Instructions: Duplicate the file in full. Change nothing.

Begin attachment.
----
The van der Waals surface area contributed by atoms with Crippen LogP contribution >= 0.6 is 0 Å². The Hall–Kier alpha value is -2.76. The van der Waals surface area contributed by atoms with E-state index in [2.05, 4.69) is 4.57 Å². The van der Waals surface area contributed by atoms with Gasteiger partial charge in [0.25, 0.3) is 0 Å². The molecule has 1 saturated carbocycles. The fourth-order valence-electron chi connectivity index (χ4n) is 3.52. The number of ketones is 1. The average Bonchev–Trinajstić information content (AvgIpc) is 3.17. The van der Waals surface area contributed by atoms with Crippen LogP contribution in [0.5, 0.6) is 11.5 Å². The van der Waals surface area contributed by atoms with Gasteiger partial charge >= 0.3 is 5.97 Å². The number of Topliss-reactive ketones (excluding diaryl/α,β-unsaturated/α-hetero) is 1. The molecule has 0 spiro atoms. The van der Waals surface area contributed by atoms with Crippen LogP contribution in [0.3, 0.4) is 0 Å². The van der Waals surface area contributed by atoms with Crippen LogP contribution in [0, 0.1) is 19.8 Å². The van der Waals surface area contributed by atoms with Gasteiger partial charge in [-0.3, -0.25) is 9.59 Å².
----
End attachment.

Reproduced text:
The van der Waals surface area contributed by atoms with Crippen LogP contribution >= 0.6 is 0 Å². The Hall–Kier alpha value is -2.76. The van der Waals surface area contributed by atoms with E-state index in [2.05, 4.69) is 4.57 Å². The van der Waals surface area contributed by atoms with Gasteiger partial charge in [0.25, 0.3) is 0 Å². The molecule has 1 saturated carbocycles. The fourth-order valence-electron chi connectivity index (χ4n) is 3.52. The number of ketones is 1. The average Bonchev–Trinajstić information content (AvgIpc) is 3.17. The van der Waals surface area contributed by atoms with Crippen LogP contribution in [0.5, 0.6) is 11.5 Å². The van der Waals surface area contributed by atoms with Gasteiger partial charge >= 0.3 is 5.97 Å². The number of Topliss-reactive ketones (excluding diaryl/α,β-unsaturated/α-hetero) is 1. The molecule has 0 spiro atoms. The van der Waals surface area contributed by atoms with Crippen LogP contribution in [0.3, 0.4) is 0 Å². The van der Waals surface area contributed by atoms with Crippen LogP contribution in [0, 0.1) is 19.8 Å². The van der Waals surface area contributed by atoms with Gasteiger partial charge in [-0.3, -0.25) is 9.59 Å².